It seems a simple and obvious discovery. Heavier objects don’t fall faster.
Why does it qualify as one of the great discoveries? Because it ended the practice of science based on the ancient Greek theories of Aristotle and Ptolemy and launched modern science. Galileo’s discovery brought physics into the Renaissance and the modern age. It laid the foundation for Newton’s discoveries of universal gravitation and his laws of motion. Galileo’s work was an essential building block of modern physics and engineering.
Galileo Galilei, a 24-year-old mathematics professor at the University of Pisa, Italy, often sat in a local cathedral when some nagging problem weighed on his mind. Lamps gently swung on long chains to illuminate the cathedral. One day in the summer of 1598, Galileo realized that those lamps always swung at the same speed.
He decided to time them. He used the pulse in his neck to measure the period of each swing of one of the lamps. Then he timed a larger lamp and found that it swung at the same rate. He borrowed one of the long tapers alter boys used to light the lamps and swung both large and small lamps more vigorously. Over many days he timed the lamps and found that they always took exactly the same amount of time to travel through one complete arc. It didn’t matter how big (heavy) the lamp was or how big the arc was.
Heavy lamps fell through their arc at the same rate as lighter lamps. Galileo was fascinated. This observation contradicted a 2,000-year-old cornerstone of beliefs about the world.
He stood before his class at the University of Pisa, Italy, holding bricks as if weighing and comparing them, a single brick in one hand and two bricks that he had cemented together in the other. “Gentlemen, I have been watching pendulums swing back and forth. And I have come to a conclusion. Aristotle is wrong.”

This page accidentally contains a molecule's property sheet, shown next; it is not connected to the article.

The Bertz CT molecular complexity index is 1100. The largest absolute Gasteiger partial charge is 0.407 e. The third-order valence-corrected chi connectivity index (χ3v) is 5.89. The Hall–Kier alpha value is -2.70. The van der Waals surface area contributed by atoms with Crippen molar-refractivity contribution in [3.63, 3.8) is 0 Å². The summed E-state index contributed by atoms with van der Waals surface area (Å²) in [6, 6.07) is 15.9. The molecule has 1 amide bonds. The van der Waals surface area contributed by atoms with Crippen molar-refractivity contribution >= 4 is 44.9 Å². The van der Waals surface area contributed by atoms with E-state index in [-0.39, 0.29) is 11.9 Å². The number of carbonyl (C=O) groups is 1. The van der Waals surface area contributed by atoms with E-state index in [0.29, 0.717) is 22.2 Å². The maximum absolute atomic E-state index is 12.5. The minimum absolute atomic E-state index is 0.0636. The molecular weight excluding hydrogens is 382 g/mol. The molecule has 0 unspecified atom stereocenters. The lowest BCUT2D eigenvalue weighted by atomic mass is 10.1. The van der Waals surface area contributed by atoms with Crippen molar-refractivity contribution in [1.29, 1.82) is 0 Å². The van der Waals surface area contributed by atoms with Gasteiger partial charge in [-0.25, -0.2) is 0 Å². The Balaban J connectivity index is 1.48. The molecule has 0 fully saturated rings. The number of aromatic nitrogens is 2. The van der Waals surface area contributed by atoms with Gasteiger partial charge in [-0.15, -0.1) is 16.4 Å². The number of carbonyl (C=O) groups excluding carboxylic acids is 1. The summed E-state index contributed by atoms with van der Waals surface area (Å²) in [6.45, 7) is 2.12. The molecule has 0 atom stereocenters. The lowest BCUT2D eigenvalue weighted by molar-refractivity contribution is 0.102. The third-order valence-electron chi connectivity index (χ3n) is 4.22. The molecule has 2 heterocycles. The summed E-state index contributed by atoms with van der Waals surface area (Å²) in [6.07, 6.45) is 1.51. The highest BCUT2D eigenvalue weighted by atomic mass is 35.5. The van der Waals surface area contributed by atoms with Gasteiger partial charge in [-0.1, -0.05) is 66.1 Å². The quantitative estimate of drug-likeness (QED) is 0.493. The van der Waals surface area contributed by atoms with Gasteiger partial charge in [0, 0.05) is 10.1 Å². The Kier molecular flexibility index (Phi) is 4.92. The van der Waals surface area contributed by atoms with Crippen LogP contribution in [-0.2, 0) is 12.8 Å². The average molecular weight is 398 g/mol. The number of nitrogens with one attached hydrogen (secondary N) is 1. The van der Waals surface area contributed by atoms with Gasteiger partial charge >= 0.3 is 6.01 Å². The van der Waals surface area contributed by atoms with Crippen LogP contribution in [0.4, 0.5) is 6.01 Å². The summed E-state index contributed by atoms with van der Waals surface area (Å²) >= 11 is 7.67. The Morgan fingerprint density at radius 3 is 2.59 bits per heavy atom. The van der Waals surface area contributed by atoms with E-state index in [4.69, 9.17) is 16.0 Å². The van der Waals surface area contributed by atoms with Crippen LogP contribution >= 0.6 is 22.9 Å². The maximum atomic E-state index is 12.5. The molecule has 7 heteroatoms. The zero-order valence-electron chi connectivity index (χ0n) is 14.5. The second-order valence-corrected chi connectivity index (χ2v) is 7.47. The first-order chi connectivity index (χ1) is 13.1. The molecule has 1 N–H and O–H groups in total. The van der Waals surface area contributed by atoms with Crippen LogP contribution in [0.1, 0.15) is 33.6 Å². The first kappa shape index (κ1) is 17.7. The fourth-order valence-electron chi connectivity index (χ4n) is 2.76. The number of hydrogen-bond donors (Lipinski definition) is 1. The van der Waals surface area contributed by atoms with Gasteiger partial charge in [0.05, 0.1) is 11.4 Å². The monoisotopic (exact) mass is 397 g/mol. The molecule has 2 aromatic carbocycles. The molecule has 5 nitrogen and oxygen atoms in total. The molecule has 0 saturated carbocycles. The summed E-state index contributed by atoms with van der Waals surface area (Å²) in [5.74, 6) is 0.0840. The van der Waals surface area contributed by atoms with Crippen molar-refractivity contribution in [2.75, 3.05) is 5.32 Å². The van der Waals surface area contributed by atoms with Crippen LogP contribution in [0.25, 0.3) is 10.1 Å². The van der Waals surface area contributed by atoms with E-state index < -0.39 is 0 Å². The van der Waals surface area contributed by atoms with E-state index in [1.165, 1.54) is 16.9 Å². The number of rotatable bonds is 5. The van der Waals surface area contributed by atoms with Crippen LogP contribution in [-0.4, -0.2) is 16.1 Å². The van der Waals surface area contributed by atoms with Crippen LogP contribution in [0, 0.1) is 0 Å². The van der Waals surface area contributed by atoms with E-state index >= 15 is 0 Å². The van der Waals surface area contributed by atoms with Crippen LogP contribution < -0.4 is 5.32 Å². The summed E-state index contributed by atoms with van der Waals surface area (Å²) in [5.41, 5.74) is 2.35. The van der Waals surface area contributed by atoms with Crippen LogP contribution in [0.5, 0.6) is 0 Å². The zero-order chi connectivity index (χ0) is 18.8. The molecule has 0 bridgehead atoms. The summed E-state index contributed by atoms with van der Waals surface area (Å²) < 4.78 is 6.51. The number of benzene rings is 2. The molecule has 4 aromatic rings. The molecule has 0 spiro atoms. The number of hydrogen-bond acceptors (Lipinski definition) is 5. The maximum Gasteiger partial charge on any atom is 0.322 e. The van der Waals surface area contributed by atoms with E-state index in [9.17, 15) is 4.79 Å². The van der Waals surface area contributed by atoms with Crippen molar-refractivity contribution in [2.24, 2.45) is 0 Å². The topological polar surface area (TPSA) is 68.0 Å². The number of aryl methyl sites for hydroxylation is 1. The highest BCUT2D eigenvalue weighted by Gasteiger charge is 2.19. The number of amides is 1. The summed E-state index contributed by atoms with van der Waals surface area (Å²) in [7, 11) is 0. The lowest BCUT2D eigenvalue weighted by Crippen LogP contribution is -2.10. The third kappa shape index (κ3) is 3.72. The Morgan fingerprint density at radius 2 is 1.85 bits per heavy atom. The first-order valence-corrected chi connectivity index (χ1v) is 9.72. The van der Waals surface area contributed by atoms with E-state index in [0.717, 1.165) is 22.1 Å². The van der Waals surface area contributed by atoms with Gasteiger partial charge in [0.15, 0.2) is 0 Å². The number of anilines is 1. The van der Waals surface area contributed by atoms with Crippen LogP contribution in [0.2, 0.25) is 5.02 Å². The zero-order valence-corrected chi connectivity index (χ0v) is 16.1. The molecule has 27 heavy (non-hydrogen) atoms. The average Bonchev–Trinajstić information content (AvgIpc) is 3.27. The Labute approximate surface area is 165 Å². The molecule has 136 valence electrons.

The class gasped, “Aristotle? Wrong?.” The first fact every schoolboy learned in beginning science was that the writings of the ancient Greek philosopher, Aristotle, were the foundation of science. One of Aristotle’s central theorems stated that heavier objects fall faster because they weigh more.
Galileo climbed onto his desk, held the bricks at eye level, and let them fall. Thud. Both bricks crashed to the floor. “Did the heavier brick fall faster?” he demanded.
The class shook their heads. No, it had not. They landed together.
“Again.” cried Galileo. His students were transfixed as Galileo again dropped the bricks. Crash. “Did the heavy brick fall faster?” No, again the bricks landed together. “Aristotle is wrong,” declared their teacher to a stunned circle of students.
But the world was reluctant to hear Galileo’s truth. On seeing Galileo’s brick demonstration, friend and fellow mathematician Ostilio Ricci admitted only that “This double brick falls at the same rate as this single brick. Still, I cannot so easily believe Aristotle is wholly wrong. Search for another explanation.”
Galileo decided that he needed a more dramatic, irrefutable, and public demonstration. It is believed (though not substantiated) that, for this demonstration, Galileo dropped a ten-pound and a one-pound cannonball 191 feet from the top of the famed Leaning Tower of Pisa. Whether he actually dropped the cannonballs or not, the science discovery had been made.
Speaking of falling objects, the highest speed ever reached by a woman in a speed skydiving competition is 432.12 kph (268.5 mph). Italian daredevil Lucia Bottari achieved this record-breaking velocity above Bottens, Switzerland, on September 16, 2002, during the annual Speed Skydiving World Cup.